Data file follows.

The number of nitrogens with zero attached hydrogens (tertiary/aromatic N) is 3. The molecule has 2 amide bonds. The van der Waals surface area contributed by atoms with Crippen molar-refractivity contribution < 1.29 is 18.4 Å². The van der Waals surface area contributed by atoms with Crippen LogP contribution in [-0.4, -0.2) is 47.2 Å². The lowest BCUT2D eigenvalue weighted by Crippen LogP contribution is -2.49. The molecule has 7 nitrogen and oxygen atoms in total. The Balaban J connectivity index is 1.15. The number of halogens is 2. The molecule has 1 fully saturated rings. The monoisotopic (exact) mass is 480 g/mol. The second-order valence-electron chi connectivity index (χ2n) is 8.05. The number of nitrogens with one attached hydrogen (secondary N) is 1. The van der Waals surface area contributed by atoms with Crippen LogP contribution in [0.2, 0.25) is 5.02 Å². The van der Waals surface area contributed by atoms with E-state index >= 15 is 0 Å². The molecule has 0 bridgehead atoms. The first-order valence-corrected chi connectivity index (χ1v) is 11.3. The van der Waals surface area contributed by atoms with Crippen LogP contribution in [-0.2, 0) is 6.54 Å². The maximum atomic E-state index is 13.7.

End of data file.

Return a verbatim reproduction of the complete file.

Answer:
The number of nitrogens with zero attached hydrogens (tertiary/aromatic N) is 3. The molecule has 2 amide bonds. The van der Waals surface area contributed by atoms with Crippen molar-refractivity contribution < 1.29 is 18.4 Å². The van der Waals surface area contributed by atoms with Crippen LogP contribution in [-0.4, -0.2) is 47.2 Å². The lowest BCUT2D eigenvalue weighted by Crippen LogP contribution is -2.49. The molecule has 7 nitrogen and oxygen atoms in total. The Balaban J connectivity index is 1.15. The number of halogens is 2. The molecule has 1 fully saturated rings. The monoisotopic (exact) mass is 480 g/mol. The second-order valence-electron chi connectivity index (χ2n) is 8.05. The number of nitrogens with one attached hydrogen (secondary N) is 1. The van der Waals surface area contributed by atoms with Crippen LogP contribution in [0.2, 0.25) is 5.02 Å². The van der Waals surface area contributed by atoms with E-state index >= 15 is 0 Å². The molecule has 0 bridgehead atoms. The first-order valence-corrected chi connectivity index (χ1v) is 11.3. The van der Waals surface area contributed by atoms with Crippen LogP contribution in [-0.2, 0) is 6.54 Å². The maximum atomic E-state index is 13.7.